Netherlands Research School for Astronomy (NOVA) | 2020 May 13
The exoplanet KELT-9b orbits around its star KELT-9 in 36 hours. The star and planet are located at a distance of approximately 620 light-years from Earth in the Cygnus constellation. The star has a temperature of over 10,000 degrees, almost twice as hot as the sun. The planet KELT-9b is bigger than Jupiter. It is close to its star, around thirty times closer than the Earth to the sun.
The researchers already knew there had to be iron in the planetary atmosphere. A few years ago, they already saw signs of this when studying the starlight while the planet passed in front of its star.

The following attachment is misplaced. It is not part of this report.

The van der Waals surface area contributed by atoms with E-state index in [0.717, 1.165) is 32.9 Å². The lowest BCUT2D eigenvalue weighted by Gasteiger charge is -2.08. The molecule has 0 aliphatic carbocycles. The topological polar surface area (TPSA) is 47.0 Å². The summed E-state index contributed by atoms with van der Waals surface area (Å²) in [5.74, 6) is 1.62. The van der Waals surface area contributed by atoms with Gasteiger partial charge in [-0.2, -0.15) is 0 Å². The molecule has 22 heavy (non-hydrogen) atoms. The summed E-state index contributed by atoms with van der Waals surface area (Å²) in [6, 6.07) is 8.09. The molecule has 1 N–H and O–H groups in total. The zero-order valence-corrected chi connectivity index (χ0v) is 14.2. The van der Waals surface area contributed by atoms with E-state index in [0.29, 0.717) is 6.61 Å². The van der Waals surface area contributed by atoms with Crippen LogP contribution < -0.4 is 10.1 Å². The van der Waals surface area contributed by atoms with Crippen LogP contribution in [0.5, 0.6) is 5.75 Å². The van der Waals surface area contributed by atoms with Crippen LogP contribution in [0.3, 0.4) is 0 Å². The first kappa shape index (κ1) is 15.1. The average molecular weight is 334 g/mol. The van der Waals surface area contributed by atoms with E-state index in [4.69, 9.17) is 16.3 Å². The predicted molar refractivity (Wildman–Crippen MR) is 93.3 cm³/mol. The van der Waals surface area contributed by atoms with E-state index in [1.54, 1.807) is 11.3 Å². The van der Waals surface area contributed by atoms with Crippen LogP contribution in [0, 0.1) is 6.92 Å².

In the new observations, the researchers looked directly at the light of the planet. This is complicated, as the planet is outshined by the light of its star. Furthermore, due to its proximity to its host star, one year on the planet lasts about one day and a half. During half of this very short “year", the planet’s night side is facing Earth, but that is too dark to be seen. Thus, the researchers picked up the light during a narrow 8 hours just before the planet disappeared behind the star, to observe its hotter, brighter day-side. ...
Neutral Iron Emission Lines from the Dayside of KELT-9b:
The GAPS Program with HARPS-N at TNG XX ~ Lorenzo Pino et al
- Astrophysical Journal Letters 894(2):L27 (2020 May 10) DOI: 10.3847/2041-8213/ab8c44
- arXiv.org > astro-ph > arXiv:2004.11335 > 23 Apr 2020